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IMF Programs and Borrowing Costs: Does Size Matter?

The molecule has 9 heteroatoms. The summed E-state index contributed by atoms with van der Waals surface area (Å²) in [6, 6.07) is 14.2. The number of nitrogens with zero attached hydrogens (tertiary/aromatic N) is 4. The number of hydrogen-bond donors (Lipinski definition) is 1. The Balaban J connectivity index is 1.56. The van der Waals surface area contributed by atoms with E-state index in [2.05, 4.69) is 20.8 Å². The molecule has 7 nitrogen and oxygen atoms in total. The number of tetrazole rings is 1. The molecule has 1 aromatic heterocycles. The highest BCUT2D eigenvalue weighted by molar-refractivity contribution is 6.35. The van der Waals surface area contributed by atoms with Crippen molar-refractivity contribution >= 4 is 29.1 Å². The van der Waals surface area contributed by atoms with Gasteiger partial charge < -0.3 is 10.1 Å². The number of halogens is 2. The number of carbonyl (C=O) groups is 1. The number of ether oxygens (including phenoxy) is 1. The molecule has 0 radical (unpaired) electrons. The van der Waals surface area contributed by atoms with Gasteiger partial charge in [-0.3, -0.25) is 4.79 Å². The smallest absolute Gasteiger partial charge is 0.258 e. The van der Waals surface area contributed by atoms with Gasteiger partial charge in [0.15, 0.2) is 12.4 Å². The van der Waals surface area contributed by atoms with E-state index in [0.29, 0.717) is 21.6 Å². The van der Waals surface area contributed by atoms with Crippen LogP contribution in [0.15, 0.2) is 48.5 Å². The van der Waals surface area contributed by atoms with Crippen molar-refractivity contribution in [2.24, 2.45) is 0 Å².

This paper studies whether IMF programs and their size affect borrowing costs by comparing the coupon of bonds issued around an IMF arrangement. By comparing bonds issued immediately before the inset of the program with bonds issued immediately after the program, we show that, on average, the approval of the program leads to a 72-basis points reduction in borrowing costs and program size matters. Our point estimates indicate that when program size increases by one percent of GDP, borrowing costs decrease by 23 basis points. We also show that program size only matters for ex-post programs (i.e., those implemented during crises). For precautionary ex-ante programs, borrowing costs increase with program size. However, the effect of program size is small and, therefore, ex-ante programs never lead to a statistically significant increase in borrowing costs and in most cases lead to a significant reduction in borrowing costs.